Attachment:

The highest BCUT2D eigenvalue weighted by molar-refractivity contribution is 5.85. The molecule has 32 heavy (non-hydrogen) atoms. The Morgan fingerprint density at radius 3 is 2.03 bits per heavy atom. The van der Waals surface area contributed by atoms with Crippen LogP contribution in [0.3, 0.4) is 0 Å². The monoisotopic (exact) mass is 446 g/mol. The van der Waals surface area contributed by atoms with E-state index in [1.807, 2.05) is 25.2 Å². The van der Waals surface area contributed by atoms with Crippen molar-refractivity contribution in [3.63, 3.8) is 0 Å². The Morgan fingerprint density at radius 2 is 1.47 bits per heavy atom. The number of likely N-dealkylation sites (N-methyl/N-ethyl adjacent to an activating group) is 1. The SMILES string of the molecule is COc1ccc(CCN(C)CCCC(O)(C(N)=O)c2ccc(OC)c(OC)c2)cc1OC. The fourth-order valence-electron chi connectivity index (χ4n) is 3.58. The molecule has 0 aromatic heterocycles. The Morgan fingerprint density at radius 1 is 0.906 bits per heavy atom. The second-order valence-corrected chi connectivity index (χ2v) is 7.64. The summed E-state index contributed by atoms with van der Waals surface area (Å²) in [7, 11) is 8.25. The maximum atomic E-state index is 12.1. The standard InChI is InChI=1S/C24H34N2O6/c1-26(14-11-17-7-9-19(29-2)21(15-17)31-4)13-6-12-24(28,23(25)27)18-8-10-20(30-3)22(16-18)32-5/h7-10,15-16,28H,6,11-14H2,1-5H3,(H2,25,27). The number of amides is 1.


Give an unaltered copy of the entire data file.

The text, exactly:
The highest BCUT2D eigenvalue weighted by molar-refractivity contribution is 5.85. The molecule has 32 heavy (non-hydrogen) atoms. The Morgan fingerprint density at radius 3 is 2.03 bits per heavy atom. The van der Waals surface area contributed by atoms with Crippen LogP contribution in [0.3, 0.4) is 0 Å². The monoisotopic (exact) mass is 446 g/mol. The van der Waals surface area contributed by atoms with E-state index in [1.807, 2.05) is 25.2 Å². The van der Waals surface area contributed by atoms with Crippen molar-refractivity contribution in [3.63, 3.8) is 0 Å². The Morgan fingerprint density at radius 2 is 1.47 bits per heavy atom. The number of likely N-dealkylation sites (N-methyl/N-ethyl adjacent to an activating group) is 1. The SMILES string of the molecule is COc1ccc(CCN(C)CCCC(O)(C(N)=O)c2ccc(OC)c(OC)c2)cc1OC. The fourth-order valence-electron chi connectivity index (χ4n) is 3.58. The molecule has 0 aromatic heterocycles. The Morgan fingerprint density at radius 1 is 0.906 bits per heavy atom. The second-order valence-corrected chi connectivity index (χ2v) is 7.64. The summed E-state index contributed by atoms with van der Waals surface area (Å²) in [7, 11) is 8.25. The maximum atomic E-state index is 12.1. The standard InChI is InChI=1S/C24H34N2O6/c1-26(14-11-17-7-9-19(29-2)21(15-17)31-4)13-6-12-24(28,23(25)27)18-8-10-20(30-3)22(16-18)32-5/h7-10,15-16,28H,6,11-14H2,1-5H3,(H2,25,27). The number of amides is 1.